The cells (2×104/ml) were grown on coverslips and after the liquid had been aspirated, the cells were covered 2–3 mm under 4% formaldehyde diluted in warm phosphate-buffered saline (PBS) to be fixed for 15 min at room temperature. Following removal of the fixative, the cells were rinsed in PBS with for 5 min. Then the cells were blocked with immunostaining blocking buffer (cat. no. P0102; Beyotime Institute of Biotechnology) at 37°C for 60 min, after aspirating the solution, primary antibody anti-BRF2 antibody (mouse, cat. no. ab194442, 1:500, Abcam) was added to the cells. Next, the cells were incubated overnight at 4°C. The cells were rinsed 3 times in PBS for 5 min at room temperature in the dark, and then incubated with fluorochrome-conjugated secondary antibody [horseradish peroxidase (HRP)-conjugated goat anti-mouse IgG H&L (1:100; cat. no. ab6789; Abcam)] at 37°C for 1 h. DAPI (cat. no. D1306, Thermo Fisher Scientific, Inc.) was added to the cells and incubated together for 5 min in the dark. Following aspiration of the liquid, the cells were observed under a fluorescence microscope (magnification, ×200; cat. no. BX43; Olympus Corporation).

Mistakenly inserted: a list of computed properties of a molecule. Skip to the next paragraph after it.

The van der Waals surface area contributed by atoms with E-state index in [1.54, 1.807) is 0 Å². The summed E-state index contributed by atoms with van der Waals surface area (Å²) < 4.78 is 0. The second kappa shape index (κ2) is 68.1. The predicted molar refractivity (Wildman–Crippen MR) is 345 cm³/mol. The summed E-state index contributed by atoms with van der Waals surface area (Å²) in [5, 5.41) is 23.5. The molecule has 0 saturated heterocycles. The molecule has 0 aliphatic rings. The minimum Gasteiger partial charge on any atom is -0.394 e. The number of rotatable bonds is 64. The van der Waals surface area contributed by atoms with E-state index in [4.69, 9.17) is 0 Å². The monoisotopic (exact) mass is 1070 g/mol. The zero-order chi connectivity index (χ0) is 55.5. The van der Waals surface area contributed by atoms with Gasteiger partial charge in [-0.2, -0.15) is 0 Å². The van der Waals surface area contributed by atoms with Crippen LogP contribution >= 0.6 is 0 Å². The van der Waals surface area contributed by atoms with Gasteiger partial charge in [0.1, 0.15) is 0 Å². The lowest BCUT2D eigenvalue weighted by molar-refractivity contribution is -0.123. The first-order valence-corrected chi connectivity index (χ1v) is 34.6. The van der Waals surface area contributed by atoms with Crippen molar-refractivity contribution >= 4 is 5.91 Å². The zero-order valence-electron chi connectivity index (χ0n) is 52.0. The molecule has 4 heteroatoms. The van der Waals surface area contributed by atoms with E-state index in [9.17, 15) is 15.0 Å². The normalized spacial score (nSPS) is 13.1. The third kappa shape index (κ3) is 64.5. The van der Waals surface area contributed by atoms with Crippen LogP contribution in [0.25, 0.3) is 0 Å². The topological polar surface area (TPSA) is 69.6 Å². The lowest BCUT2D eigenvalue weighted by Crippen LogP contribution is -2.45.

Following fixation in 4% formaldehyde at 25°C for 24 h, the tissues were dehydrated and made transparent by gradient alcohol, then paraffin-embedded, and sectioned (section thickness, 5 µm). The sections were soaked in citrate buffer solution (pH 6.0) and heated in a 850 W power microwave oven for 10 min to conduct antigen repair. The endogenous peroxidase enzyme activity was minimized by rinsing the sections in 3% H2O2 in methanol for 20 min at room temperature. Then, the tissues were incubated with primary rabbit anti-BRF2 polyclonal antibody (1:400, cat. no. ab194442, Abcam) at 4°C overnight. Next the sections were incubated with secondary antibody [HRP-conjugated goat anti-rabbit immunoglobulin (IgG) H&L (1:2,000; cat. no. ab150113; Abcam) and streptavidin-peroxidase complex for 30 min at 37°C. The sections were stained with hematoxylin, dried in an oven at 65°C, rinsed in water, then mixed with alcohol and xylene and naturally dried. Finally, the sections were sealed and observed under an optical microscope (magnification, ×100; BX53M, Olympus Corporation).